Review: Steins;Gate 0 (PC)

8 mins read
Steins;Gate 0 PC version

By Matt C.

For some reason or another, I’ve never played Steins;Gate (I know, I know, I’m sorry). That makes reviewing Steins;Gate 0 tricky, because is very much a sequel that’s tied closely to its predecessor. The central plot is broadly self-contained, but all the little details and character interactions draw directly from the previous game, to the point that I kept plot summaries and character profiles at the ready for most of my time with the game. In short, don’t play Steins;Gate 0 unless you’ve already played Steins;Gate.

Related reading: for a perspective from someone who has played Steins;Gate, read Matt’s review of the PS4 version.

With that little disclaimer aside, Steins;Gate 0 is a very, very good game that I’d wholeheartedly encourage. In the best traditions of science fiction, it’s both a thoroughly entertaining “page turner” and an insightful look at the sorts of ethical and moral quandaries that gave scientific endeavours and our world at large.

(I need to spoil the first Steins;Gate a little bit from here on out, because there’s really know way to talk about even the outline of Steins;Gate 0 without doing so. Don’t read ahead if you don’t want to be spoiled!)

Science Adventure series

Set in 2010, Steins;Gate 0 takes place directly after be of the bad endings of Steins;Gate. Rintako Okabe’s messing around with time travel inadvertently got his love interest Kurisu killed, and despite repeated efforts to go back in time to save her, the result was always the same. Now, a dejected Okabe has given up on the time travel stuff entirely, returned to a time line where time machines haven’t been invented yet, and gone back to a regular life as a university student.

While attending a lecture during an international science conference, Okabe witnesses the unveiling of a remarkable new technology: Amadeus, an AI built upon the digitized memories of a real person, which is fully capable of learning, feeling emotions, lying, and acting independently. The people behind Amadeus were co-workers of Kurisu, and her research formed a major part of the groundwork for the project.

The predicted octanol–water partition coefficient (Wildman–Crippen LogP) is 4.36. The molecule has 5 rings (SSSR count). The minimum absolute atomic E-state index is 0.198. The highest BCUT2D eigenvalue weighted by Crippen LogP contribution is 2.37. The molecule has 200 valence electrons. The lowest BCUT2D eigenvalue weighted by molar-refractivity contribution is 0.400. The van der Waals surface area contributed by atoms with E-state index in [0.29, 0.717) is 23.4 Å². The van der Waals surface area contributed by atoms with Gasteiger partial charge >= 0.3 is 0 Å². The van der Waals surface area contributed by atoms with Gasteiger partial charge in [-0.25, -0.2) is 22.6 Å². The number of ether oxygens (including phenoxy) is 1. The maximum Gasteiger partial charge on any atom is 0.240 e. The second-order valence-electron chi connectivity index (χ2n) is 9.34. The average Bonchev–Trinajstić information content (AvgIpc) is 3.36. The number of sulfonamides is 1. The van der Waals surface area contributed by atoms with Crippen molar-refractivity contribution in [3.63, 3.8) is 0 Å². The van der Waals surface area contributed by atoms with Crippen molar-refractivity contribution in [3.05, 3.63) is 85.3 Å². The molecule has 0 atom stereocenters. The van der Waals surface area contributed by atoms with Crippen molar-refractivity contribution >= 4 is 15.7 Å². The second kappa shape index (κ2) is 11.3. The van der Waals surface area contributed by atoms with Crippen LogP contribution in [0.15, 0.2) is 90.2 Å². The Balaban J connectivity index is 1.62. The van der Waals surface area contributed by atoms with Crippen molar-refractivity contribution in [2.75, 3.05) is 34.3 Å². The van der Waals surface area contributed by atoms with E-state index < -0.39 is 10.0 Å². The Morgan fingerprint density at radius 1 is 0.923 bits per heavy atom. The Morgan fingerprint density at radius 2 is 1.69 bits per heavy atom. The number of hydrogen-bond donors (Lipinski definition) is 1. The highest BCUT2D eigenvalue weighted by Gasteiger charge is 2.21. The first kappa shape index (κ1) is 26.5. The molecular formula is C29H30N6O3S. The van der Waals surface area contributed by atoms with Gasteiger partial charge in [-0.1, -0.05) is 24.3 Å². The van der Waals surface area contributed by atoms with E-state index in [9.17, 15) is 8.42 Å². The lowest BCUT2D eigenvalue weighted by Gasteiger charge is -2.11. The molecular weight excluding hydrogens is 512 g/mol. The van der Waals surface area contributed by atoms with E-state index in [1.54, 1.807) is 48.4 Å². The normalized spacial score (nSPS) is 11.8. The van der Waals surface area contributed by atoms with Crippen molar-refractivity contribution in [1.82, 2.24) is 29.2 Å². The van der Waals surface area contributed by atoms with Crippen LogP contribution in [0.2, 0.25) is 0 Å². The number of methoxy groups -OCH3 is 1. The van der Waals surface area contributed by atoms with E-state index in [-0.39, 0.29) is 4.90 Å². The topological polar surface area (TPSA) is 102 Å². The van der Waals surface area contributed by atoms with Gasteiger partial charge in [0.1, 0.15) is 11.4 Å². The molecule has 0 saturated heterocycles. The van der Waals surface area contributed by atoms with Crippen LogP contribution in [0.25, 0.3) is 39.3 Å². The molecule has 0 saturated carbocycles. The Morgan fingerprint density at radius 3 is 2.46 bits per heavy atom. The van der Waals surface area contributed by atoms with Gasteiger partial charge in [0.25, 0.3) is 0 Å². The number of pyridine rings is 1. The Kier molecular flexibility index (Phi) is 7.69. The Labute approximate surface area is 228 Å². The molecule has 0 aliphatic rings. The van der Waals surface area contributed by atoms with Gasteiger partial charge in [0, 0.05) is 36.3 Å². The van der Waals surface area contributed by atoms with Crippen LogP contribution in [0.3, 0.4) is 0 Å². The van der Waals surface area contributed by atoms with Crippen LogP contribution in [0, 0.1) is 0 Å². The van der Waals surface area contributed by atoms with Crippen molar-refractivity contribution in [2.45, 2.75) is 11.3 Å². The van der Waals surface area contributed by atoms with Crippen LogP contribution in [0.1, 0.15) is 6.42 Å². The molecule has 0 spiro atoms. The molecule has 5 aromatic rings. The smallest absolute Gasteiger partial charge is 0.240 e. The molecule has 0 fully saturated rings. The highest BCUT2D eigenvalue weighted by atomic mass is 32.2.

When Okabe reveals that he knew Kurisu, he’s invited to help test a new version of Amadeus–one with an AI built from Kurisu’s own memories, albeit from a time before she met Okabe. Just like that, Okabe’s lost love is back in his life, at least in some form.

time travel games

It’s here that Steins;Gate 0 turns its attention to the age-old question: where’s the line between an artificial intelligence and a human? That’s not a question with an easy answer–which is, in part, why it’s fascinated science fiction writers for as long as it has.

Steins;Gate 0 is particularly interested in exploring the ethics around using this sort of technology to, effectively, bring a dead person back to life. Okabe knows that the “Kurisu” he’s talking to isn’t the real one, but the AI is so advanced that it becomes increasingly difficult to separate the Amadeus Kurisu from the real person. In that sense, she’s been brought back to life, but is that ethical? What are the implications of it, particularly for a still-grieving Okabe?